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Medical Testing Carries Risks

Medical testing equipment is a significant investment. Hospitals and clinics purchasing this equipment face substantial pressure to justify the expense by keeping the machines busy. This requires a steady stream of patients getting tested for various health conditions. Some clinics have responded to this pressure by advertising the tests directly to the public, without waiting for a physician to recommend the tests based on actual symptoms. The problem with this is that testing is not a no-risk proposition. Besides the worthless expense for many people, there are health risks to undergoing many medical tests. That risk is only acceptable when there are actual medical signs that the underlying problem may exist.

The problem of unnecessary testing, even when a doctor is consulted, is a long-standing one. Many of the tests ordered in hospitals today cannot be justified by medical research. Medical testing is big business and doctors have little incentive to keep medical costs low. Direct advertising from medical testing centers will likely make the problem worse. 

Protected Bike Lanes and Bike Safety

The Chicago Department of Transportation reports that bicyclists represent as much as 38 percent of traffic during the morning rush hour. The city has undertaken several measures designed to help traffic, including bike traffic move quickly and safety. Last week the city unveiled the "green wave," a plan to help bicyclists and motorists move in a more continuous flow on Wells Street between Huron and Wacker Drive. This week, construction is set to begin on protected bicycle lanes on Clybourn Avenue. The protected lane will, when completed, stretch from North Avenue to Division Street on Clybourn and on Division Street from Clybourn to Orleans Street, according to Illinois Department of Transportation plans.

The new bike lanes will offer bikers a lane separated from motor vehicles by a raised concrete median. Such a barrier was what many bicyclists expected when the Emmanuel administration announced its goal of creating 100 miles of barrier-protected bike lanes by the end of 2015. A later announcement made it clear that buffer-protected lanes would be included in the 100 mile figure as well. The concrete barrier is preferred by bicyclists because it offers a clear delineation for motorists and cyclists and provides a strong deterrent for motorists who might mistakenly park in a bike lane.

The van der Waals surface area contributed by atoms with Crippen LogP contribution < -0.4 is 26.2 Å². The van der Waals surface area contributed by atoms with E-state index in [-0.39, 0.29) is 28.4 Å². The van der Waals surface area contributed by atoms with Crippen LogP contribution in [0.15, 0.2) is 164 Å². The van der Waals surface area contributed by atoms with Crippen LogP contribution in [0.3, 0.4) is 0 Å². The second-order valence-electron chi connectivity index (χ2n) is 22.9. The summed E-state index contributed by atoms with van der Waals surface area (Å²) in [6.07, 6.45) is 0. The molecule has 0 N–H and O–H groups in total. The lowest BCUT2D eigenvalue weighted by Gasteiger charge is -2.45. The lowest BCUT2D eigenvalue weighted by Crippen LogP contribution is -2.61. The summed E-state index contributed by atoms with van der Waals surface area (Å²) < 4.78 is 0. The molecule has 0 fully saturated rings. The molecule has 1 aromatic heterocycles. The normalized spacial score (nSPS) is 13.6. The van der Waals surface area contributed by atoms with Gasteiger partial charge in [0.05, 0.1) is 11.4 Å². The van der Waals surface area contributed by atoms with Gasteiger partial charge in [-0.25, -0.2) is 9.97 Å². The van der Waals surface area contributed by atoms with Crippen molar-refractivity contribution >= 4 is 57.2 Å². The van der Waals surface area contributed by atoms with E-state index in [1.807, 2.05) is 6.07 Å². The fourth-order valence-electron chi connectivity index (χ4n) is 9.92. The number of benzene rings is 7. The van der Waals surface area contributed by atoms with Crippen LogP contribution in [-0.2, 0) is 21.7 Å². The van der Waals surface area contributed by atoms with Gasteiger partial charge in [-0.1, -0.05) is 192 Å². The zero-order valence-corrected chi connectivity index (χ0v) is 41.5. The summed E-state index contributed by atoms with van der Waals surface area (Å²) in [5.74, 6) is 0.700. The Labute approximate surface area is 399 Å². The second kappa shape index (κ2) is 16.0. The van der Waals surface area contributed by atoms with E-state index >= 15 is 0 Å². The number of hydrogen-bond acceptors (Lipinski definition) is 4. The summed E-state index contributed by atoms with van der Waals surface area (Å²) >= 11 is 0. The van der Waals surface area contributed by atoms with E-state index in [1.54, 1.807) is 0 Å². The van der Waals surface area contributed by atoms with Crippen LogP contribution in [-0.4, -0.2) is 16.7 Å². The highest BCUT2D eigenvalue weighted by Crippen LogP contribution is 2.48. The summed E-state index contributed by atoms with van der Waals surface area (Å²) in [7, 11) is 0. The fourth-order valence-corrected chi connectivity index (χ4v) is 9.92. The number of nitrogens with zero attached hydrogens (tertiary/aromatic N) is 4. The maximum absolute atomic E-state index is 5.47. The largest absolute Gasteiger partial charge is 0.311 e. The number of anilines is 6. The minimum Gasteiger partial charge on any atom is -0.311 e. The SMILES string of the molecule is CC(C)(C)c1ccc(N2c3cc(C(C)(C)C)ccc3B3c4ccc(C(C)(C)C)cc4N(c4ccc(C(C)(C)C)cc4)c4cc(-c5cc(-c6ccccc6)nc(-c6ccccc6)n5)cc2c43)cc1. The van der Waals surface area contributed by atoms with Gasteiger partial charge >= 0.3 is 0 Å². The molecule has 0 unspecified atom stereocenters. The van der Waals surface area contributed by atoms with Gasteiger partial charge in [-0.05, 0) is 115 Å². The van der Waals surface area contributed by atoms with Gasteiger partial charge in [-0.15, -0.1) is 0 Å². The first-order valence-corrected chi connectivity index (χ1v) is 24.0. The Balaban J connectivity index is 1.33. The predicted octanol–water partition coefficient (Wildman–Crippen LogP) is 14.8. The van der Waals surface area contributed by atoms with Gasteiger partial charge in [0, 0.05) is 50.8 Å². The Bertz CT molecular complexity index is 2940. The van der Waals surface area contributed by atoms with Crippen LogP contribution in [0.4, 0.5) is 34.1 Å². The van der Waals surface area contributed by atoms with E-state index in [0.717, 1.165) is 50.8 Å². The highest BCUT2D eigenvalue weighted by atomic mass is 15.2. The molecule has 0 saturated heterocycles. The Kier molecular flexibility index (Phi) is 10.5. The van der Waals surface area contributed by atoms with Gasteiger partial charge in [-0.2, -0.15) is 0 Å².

Runway Incursions Continue to Be a Problem

The National Transportation Safety Board and the Federal Aviation Administration consider runway incursions to be a top safety concern. Runway safety appeared on the NTSB Most Wanted List of advocacy priorities as recently as 2012. Runway incursions, situations involving planes taxiing, taking off or landing, represent a significant threat at airports throughout the country. A recent incident at Midway is expected to draw NTSB investigators to Chicago once again.

O'Hare International Airport has been the site of multiple runway incursion investigations in recent years. The NTSB and FAA have made a number of recommendations to reduce the potential for accidents on and around airport runways. The incident at Midway Airport reportedly involves two planes with similar-sounding flight numbers. Two planes waiting to take off both responded to a flight controller's direction to one of the planes to begin its takeoff roll. Both planes were halted before a collision could occur. 

Collision Avoidance Systems Pushed by NTSB

The National Transportation Safety Board has advocated for the use of collision avoidance technology for some time. In a recent report, the NTSB has once again advanced the idea that these systems should be standard equipment on all vehicles. The report suggests that thousands of deaths and injuries each year could be prevented with the implementation of crash avoidance technology.

The NTSB report highlighted rear-end collisions in demonstrating the potential value of collision avoidance systems. According to the NTSB, rear-end collisions are the cause of approximately 1,700 traffic deaths and 500,000 traffic injuries per year. Collision avoidance systems have the potential to eliminate or mitigate four out of five of these crashes. Despite the potential benefits of the safety technology, only four passenger vehicle models offered it as a standard feature in 2014. 

Addressing the Problem of Aggressive Driving

Aggressive driving and road rage are related, but distinct problems. Aggressive driving is substantially more common and involves violations of traffic laws. Road rage is assault either using or related to a motor vehicle. The distinction is important because aggressive drivers may be able to convince themselves that they are not a problem because their behavior does not rise to the level of road rage. The National Highway Traffic Safety Administration makes that clear in its efforts to combat the problem of aggressive driving.

What Is Aggressive Driving?